Cory Doctorow says rightly that the iPad is really like the second coming of the CD-ROMs I used to have in high school, being severely annoyed that I could not write on topics I was at the time obsessed with like old county cricket.
Hell, I still haven't gotten over Apple's removal of analog RCA plugs for audio and video input and output from the back of its Macs.
Carr, looking from a Luddite perspective with which I have a fair bit of sympathy despite being an obsessive user of computers, says again:
I certainyl do not want to have my own work taken out of this. I have had ambitious, and developing, projects of writing fantasy (of a sort) for a long time, and know very well that even when a more-easily-replaced software item like AppleWorks goes out of produciton I have trouble even replacing it, let alone learning how to use the best replacement software available. I imagine adding new software to an iPad will not be by any means so easy as to a computer, even though the space is much larger than on the currently popular iPhone.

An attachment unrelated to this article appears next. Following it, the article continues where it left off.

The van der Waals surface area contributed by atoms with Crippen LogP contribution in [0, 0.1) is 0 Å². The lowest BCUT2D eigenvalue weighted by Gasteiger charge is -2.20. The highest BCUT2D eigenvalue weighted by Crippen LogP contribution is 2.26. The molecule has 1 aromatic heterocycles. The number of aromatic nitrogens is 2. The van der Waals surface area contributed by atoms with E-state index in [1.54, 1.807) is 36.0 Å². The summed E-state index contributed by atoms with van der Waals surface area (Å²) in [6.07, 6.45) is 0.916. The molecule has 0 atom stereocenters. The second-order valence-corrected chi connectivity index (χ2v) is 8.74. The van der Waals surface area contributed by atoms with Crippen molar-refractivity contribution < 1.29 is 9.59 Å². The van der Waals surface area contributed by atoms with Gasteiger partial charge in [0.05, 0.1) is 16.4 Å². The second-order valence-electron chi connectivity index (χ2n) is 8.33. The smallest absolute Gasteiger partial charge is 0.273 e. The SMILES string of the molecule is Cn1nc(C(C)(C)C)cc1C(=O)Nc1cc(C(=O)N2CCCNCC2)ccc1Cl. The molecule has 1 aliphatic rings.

If Ned Ludd had been a blogger, he would have written a post similar to Doctorow's about those newfangled locked-down mechanical looms that distance the weaver from the machine's workings, requiring the weaver to follow the programs devised by the looms' manufacturer. The design of the mechanical loom, Ned would have told us, exhibits a palpable contempt for the user. It takes the generativity out of weaving.
And Ned would have been right.